As we look back on the past quarter Sellers aren’t taking advantage of the strong buyer interest and putting their homes on the market. Here are some of the reasons Marin County sellers aren’t selling and our collective thinking that might allay concerns:
They can't afford to move
Depending on how long one has been in their home, taxes could be a major issue for Sellers. Sellers are allowed $250,000 profit, tax free, from their homes ($500,000 for a married couple). Above that, the excess is taxed as capital gains. One very helpful way around this is to utilize a one-time move of your current tax base to anywhere within the county. Of course, consult with your CPA to see what option is right for you and your household. Additionally, there are some reciprocal counties that will also allow Marin residents to transfer their tax base to other locations, such as Alameda, Santa Clara, and San Mateo Counties, to name a few, plus others in Southern California.
An increased base in property taxes is also of concern, and since Prop 13 has held many a tax base at a ridiculously low amount, it's hard to even buy a house for a lesser amount without paying more in taxes. Harumph! Look into some great options for tax benefits by putting your home in a trust, or creating an income property for a few years before selling and then transferring that to another income property via a 1031 exchange—maybe take some equity out of your home for a down payment on another home? There are so many options out there that it may behoove you to consult with your accountant or a tax professional.
Their kids may want to move back one day!
We all know that the price of entry in Marin County may be out of reach for our offspring in the future, and the idea of holding on to a piece of the County for them is awfully appealing; but when we look at the reality of the situation, it's not as easy a solution as we think. Statistics show that more and more Millennial are moving home to live with their parents, but to truly gift or have them purchase the family home may be too costly a proposition for most. Another idea is to help your children with a down payment in a more affordable area when they are ready; an area likely habituated also by their contemporaries, perhaps creating a new standard for living of their generation. I mean, we all love Marin, but there are other great places to to live as well! Of course, it's always great to come back home to grandma and grandpa's house, but chances are you may need to be the one traveling once your kids have their own kids.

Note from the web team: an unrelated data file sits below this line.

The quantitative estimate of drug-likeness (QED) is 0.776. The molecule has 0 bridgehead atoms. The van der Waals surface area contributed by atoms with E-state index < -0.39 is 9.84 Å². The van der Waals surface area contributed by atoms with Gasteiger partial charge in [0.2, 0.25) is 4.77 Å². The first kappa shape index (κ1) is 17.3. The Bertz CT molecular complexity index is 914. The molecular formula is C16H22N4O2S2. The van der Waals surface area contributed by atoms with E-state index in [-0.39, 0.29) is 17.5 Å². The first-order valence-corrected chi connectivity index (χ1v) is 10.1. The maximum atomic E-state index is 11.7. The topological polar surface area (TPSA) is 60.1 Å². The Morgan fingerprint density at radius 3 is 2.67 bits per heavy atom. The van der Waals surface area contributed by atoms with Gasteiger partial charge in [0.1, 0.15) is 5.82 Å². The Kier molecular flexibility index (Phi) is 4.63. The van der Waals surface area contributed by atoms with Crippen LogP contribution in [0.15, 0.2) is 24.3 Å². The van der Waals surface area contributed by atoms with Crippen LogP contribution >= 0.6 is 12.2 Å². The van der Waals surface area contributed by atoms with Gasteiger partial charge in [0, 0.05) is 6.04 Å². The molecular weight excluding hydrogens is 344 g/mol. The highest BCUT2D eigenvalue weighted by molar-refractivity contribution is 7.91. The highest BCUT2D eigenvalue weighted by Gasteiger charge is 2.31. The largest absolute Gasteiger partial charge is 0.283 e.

Economic and Election Concerns
Well, sure, elections always scare us and the threat that the economy will get worse is always looming. The fact is that we can always find something to worry about in the future, but meanwhile prices keep rising (and interest rates will soon as well). So, while we're waiting, others are finding their dream replacement properties and getting on with life. Hmmmm.
Unrealistic expectations about what their house is worth—or, waiting for the market to come up to their strike price!
“It is what it is,” a wise man once told me. All the wishing and hoping in the world will not make your house worth more than what the market is willing to bear. Price it too high and you may end up getting less in the long run once it sits on the market for a while. Price it too low and you may leave some money on the table. Work with a realtor (and the key here is to listen to what they have to say) to determine the best price based on comparables in your immediate area—we're all looking at the same data and buyers are pretty savvy these days, so overpricing is uber-obvious and not well received! A realistic expectation of value and outcome is always healthier, and the best way to avoid disappointment for all.
Too overwhelming to move!
Yes, a move can be overwhelming! Packing up memories, moving logistics and just the idea of change can be daunting. Getting some kind of structure around your move can definitely help here, such as a "to do" list and timing calendar for your move, perhaps the help of an organization specialist who can help with packing what you need and disposing of what you don't. Identifying your destination and having a good handle on how that will work is also recommended. Basically, you need to put a plan in place and then work backwards on timing as it could take a while to prep your home and get it ready for market.
Waiting for kids to graduate from high school (or come back from college)